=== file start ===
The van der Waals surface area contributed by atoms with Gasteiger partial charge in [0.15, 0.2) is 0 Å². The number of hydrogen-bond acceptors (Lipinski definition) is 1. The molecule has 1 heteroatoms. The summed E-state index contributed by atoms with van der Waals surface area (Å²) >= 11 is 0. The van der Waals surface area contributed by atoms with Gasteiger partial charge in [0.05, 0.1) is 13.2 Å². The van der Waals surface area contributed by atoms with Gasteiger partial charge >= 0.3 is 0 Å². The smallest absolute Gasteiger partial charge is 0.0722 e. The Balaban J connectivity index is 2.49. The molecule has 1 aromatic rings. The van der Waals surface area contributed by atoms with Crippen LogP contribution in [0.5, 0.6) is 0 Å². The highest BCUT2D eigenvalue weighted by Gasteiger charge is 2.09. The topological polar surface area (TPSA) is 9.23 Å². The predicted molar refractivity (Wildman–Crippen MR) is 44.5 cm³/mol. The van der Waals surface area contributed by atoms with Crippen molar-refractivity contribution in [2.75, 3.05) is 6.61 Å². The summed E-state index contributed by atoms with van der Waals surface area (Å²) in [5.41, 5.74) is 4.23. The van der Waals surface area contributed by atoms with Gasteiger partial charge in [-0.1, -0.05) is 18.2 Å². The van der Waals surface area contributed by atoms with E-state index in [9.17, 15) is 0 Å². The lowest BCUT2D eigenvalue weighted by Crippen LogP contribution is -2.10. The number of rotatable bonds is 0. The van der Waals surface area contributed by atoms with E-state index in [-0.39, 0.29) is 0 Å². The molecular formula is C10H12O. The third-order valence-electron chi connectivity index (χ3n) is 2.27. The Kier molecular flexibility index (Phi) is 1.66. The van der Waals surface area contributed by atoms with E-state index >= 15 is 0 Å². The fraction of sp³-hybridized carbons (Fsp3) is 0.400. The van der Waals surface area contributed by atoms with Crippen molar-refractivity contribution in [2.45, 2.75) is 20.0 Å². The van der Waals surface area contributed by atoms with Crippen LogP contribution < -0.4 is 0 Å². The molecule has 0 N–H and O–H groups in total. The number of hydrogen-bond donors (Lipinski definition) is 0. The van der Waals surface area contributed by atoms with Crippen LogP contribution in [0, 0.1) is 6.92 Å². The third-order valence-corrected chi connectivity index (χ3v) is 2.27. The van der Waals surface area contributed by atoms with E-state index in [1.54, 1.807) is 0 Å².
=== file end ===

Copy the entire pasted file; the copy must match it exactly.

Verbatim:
The van der Waals surface area contributed by atoms with Gasteiger partial charge in [0.15, 0.2) is 0 Å². The number of hydrogen-bond acceptors (Lipinski definition) is 1. The molecule has 1 heteroatoms. The summed E-state index contributed by atoms with van der Waals surface area (Å²) >= 11 is 0. The van der Waals surface area contributed by atoms with Gasteiger partial charge in [0.05, 0.1) is 13.2 Å². The van der Waals surface area contributed by atoms with Gasteiger partial charge >= 0.3 is 0 Å². The smallest absolute Gasteiger partial charge is 0.0722 e. The Balaban J connectivity index is 2.49. The molecule has 1 aromatic rings. The van der Waals surface area contributed by atoms with Crippen LogP contribution in [0.5, 0.6) is 0 Å². The highest BCUT2D eigenvalue weighted by Gasteiger charge is 2.09. The topological polar surface area (TPSA) is 9.23 Å². The predicted molar refractivity (Wildman–Crippen MR) is 44.5 cm³/mol. The van der Waals surface area contributed by atoms with Crippen molar-refractivity contribution in [2.75, 3.05) is 6.61 Å². The summed E-state index contributed by atoms with van der Waals surface area (Å²) in [5.41, 5.74) is 4.23. The van der Waals surface area contributed by atoms with Gasteiger partial charge in [-0.1, -0.05) is 18.2 Å². The van der Waals surface area contributed by atoms with E-state index in [9.17, 15) is 0 Å². The lowest BCUT2D eigenvalue weighted by Crippen LogP contribution is -2.10. The number of rotatable bonds is 0. The van der Waals surface area contributed by atoms with E-state index in [-0.39, 0.29) is 0 Å². The molecular formula is C10H12O. The third-order valence-electron chi connectivity index (χ3n) is 2.27. The Kier molecular flexibility index (Phi) is 1.66. The van der Waals surface area contributed by atoms with E-state index >= 15 is 0 Å². The fraction of sp³-hybridized carbons (Fsp3) is 0.400. The van der Waals surface area contributed by atoms with Crippen molar-refractivity contribution in [2.45, 2.75) is 20.0 Å². The van der Waals surface area contributed by atoms with Crippen LogP contribution < -0.4 is 0 Å². The molecule has 0 N–H and O–H groups in total. The number of hydrogen-bond donors (Lipinski definition) is 0. The van der Waals surface area contributed by atoms with Crippen LogP contribution in [0, 0.1) is 6.92 Å². The third-order valence-corrected chi connectivity index (χ3v) is 2.27. The van der Waals surface area contributed by atoms with E-state index in [1.54, 1.807) is 0 Å².